The lands and waterways of the Adirondack region are an outdoor lover’s paradise. The region offers year-round recreation, outdoor adventure and relaxation opportunities for visitors, all within a day’s drive for 25% of the entire North American population; an easy vacation destination.
Most outdoor activities in the Adirondacks are not limited to one particular season. Mountain bikers can ride from early spring through late fall. Anglers fish the region’s books, rivers and lakes throughout the year. In the winter, snowshoers and cross-country skiers can access trails, fields, state land and even the golf courses that are tucked under a blanket of snow. Hiking isn’t limited to the summer and fall either, as there are many who take part year-round. Exploring local culture is something that visitors can do all year at museums, local history centers, within small community shops, restaurants and at the region’s craft breweries, distilleries and cideries where residents and visitors mingle and share stories about their Adirondack adventures.
While summer is the region’s busiest time of year, offering opportunities for swimming, hiking, paddling, mountain biking, and camping, most of these activities carry right through the fall months when the beauty of the Adirondack Mountains provides a stunning backdrop. Days are warm, nights are cool, the sun often shines and the leaves are awash with color. Many who visit during the fall hope to schedule their trip to coincide with the week that the leaves are at their most colorful – when the reds, yellows, golds and rich browns against a backdrop of pines and evergreens are at their most vibrant; also known as “peak.” Fall is also an amazing time to take advantage of the region’s dark skies, with stargazing on many visitors’ agendas.
Interested in history? Travelers can visit Fort Ticonderoga, an historic site where the powers of the eighteenth-century fought for empire and the young American republic fought for freedom. Architecture? The village of Essex on the shores of Lake Champlain is often referred to as New York’s most historic hamlet – the community contains one of the most intact collections of pre-Civil War architecture in America. The Adirondack Experience at Blue Mountain Lake showcases the history of the Adirondacks. Small museums and historical centers are located within many local towns and villages.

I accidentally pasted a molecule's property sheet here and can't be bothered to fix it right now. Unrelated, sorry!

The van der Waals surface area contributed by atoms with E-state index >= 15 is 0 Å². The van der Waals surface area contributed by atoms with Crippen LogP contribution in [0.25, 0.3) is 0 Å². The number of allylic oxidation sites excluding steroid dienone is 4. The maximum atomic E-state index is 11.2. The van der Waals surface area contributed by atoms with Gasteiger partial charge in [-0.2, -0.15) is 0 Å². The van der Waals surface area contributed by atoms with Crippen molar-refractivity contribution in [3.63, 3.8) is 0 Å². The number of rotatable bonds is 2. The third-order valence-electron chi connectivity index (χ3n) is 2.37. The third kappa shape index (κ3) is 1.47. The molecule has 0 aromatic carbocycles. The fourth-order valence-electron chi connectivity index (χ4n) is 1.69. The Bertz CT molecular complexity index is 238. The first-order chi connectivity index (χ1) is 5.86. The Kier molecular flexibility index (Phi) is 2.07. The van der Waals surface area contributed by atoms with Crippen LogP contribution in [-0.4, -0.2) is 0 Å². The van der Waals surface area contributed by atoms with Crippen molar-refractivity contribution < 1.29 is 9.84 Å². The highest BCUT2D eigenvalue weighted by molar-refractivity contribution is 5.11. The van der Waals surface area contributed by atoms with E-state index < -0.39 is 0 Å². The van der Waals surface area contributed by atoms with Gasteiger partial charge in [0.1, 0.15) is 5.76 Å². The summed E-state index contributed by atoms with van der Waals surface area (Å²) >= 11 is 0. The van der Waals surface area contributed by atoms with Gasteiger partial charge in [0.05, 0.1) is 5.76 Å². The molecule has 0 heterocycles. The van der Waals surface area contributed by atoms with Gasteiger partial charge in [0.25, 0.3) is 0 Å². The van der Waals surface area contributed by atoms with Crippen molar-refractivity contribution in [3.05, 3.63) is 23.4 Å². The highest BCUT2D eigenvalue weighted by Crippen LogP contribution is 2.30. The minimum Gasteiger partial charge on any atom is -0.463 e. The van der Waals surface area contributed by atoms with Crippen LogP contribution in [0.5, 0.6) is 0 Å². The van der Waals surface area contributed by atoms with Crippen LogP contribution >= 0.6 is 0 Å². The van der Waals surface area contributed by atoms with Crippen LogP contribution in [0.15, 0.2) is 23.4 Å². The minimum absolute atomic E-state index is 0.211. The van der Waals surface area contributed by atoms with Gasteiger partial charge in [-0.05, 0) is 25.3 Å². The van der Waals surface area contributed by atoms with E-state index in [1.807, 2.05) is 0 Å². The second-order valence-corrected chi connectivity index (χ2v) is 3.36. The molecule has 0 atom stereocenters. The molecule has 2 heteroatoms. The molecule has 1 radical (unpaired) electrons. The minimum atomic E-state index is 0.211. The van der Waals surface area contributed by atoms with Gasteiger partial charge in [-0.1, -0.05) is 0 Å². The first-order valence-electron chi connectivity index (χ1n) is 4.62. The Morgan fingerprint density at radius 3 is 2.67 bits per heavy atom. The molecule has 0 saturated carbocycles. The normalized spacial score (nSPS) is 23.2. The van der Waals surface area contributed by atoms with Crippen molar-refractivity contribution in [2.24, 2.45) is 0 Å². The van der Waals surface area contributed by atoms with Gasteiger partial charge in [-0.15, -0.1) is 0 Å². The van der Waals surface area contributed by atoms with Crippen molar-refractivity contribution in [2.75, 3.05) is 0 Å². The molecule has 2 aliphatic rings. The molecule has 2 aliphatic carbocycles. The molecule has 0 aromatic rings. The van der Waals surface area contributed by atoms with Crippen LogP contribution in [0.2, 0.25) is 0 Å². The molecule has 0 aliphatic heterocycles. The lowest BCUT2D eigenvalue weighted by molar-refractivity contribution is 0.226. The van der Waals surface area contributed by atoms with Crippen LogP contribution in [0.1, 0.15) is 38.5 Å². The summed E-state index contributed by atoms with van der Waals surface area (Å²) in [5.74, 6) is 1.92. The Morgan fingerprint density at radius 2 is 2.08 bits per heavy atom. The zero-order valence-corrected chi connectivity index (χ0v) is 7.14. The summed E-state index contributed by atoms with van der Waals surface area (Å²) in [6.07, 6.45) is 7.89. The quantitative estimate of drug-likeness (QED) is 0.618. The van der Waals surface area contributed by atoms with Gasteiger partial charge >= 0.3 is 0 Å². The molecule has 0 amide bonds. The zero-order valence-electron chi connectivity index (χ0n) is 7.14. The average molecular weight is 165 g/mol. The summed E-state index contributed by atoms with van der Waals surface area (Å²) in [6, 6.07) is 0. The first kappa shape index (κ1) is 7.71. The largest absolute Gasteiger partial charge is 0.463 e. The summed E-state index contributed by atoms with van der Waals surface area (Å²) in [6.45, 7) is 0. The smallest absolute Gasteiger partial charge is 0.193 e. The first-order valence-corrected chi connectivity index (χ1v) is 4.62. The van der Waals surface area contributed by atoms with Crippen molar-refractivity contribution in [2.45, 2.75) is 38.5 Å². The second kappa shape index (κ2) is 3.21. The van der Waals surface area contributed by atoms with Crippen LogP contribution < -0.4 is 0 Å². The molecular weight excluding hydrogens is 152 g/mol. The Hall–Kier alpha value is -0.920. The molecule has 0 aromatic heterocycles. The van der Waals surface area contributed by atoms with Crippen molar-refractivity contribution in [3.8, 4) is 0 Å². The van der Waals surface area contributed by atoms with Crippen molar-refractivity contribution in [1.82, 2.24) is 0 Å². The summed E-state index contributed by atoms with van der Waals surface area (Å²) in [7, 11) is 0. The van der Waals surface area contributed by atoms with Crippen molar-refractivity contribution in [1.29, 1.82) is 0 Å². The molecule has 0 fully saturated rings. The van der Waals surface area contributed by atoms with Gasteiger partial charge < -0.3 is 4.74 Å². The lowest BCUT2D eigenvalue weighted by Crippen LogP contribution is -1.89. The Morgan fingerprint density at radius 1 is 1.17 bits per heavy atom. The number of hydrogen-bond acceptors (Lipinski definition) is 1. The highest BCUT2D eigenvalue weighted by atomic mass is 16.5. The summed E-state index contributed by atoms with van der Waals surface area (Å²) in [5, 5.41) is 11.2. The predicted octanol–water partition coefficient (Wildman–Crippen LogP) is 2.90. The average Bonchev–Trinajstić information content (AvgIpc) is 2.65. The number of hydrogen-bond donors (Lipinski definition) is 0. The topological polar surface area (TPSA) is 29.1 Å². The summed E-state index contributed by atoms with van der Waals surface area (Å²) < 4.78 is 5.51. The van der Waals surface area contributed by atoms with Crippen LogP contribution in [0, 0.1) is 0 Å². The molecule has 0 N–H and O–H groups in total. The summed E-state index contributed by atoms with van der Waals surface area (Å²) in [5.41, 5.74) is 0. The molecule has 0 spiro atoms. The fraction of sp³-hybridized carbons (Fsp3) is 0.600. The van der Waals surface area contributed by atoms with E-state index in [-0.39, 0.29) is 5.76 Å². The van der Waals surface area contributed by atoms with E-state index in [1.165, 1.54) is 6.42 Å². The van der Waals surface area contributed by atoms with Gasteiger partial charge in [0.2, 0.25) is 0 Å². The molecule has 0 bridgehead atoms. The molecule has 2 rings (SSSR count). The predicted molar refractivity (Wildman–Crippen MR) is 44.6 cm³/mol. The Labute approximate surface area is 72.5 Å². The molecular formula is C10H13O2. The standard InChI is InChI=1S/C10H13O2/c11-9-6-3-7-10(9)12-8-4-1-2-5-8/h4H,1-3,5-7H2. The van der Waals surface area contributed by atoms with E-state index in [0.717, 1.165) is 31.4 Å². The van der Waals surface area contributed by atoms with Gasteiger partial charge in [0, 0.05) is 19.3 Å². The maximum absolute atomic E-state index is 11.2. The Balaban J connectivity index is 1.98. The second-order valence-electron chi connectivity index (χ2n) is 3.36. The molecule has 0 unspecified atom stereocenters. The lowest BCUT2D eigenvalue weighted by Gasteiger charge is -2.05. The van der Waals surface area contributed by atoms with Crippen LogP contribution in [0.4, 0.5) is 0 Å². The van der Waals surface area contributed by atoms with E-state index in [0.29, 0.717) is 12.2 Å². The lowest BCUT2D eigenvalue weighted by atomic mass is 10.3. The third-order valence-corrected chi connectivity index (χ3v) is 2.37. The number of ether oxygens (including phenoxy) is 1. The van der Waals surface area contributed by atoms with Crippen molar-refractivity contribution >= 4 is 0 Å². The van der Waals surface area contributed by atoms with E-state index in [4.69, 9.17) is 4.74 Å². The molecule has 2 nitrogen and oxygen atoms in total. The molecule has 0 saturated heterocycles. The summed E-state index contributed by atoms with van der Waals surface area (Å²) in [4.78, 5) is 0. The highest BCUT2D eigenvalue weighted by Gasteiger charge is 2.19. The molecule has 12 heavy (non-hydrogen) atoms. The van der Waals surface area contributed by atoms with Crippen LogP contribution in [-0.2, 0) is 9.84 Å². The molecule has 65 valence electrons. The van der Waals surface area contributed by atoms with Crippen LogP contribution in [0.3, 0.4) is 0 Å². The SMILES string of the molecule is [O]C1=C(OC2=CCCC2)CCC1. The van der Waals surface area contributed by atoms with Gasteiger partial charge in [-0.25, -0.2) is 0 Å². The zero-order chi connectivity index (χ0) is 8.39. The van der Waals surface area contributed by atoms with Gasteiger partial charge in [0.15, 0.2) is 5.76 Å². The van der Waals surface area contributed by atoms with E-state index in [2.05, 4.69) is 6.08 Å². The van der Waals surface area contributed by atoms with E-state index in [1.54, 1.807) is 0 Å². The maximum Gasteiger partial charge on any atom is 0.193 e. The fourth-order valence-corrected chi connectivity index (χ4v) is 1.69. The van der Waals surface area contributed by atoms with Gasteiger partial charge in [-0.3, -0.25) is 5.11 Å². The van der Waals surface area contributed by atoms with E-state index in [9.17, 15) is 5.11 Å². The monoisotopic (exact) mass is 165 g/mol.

The Adirondack region embraces winter – this is no time to stay indoors. Winter activities include cross-country and downhill skiing or snowboarding, skating, mountaineering, snowmobiling and winter camping. Hiking the region’s trails past frozen waterfalls and along the shores of frozen lakes offers spectacular scenery. Ice climbing for the adventurous and ice skating for those who prefer a more nostalgic Adirondack adventure. Deep snow lends itself to excellent snowmobiling throughout the area with the western and central Adirondack regions often boasting 12 to 15 ft of snow each year.
Some properties have snowshoes available for guests’ use on their trails, or on the nearby town trails, the Adirondack Interpretive Centers in Newcomb and Paul Smiths offer snowshoes for visitors to use on the local trails and businesses throughout the region rent snowshoes.
Springtime provides wonderful opportunities for lower elevation hiking, fishing, and learning about the region’s history. The region’s small towns begin to plan upcoming events, local businesses prepare for the upcoming seasons and many of the local attractions begin to open for the season. Leaves and flowers begin to emerge, filling in the landscape.
The Adirondack Mountains offer some of the best opportunities for outdoor recreation in a beautiful, natural setting, year-round and within a day’s drive – an easy road trip to adventure.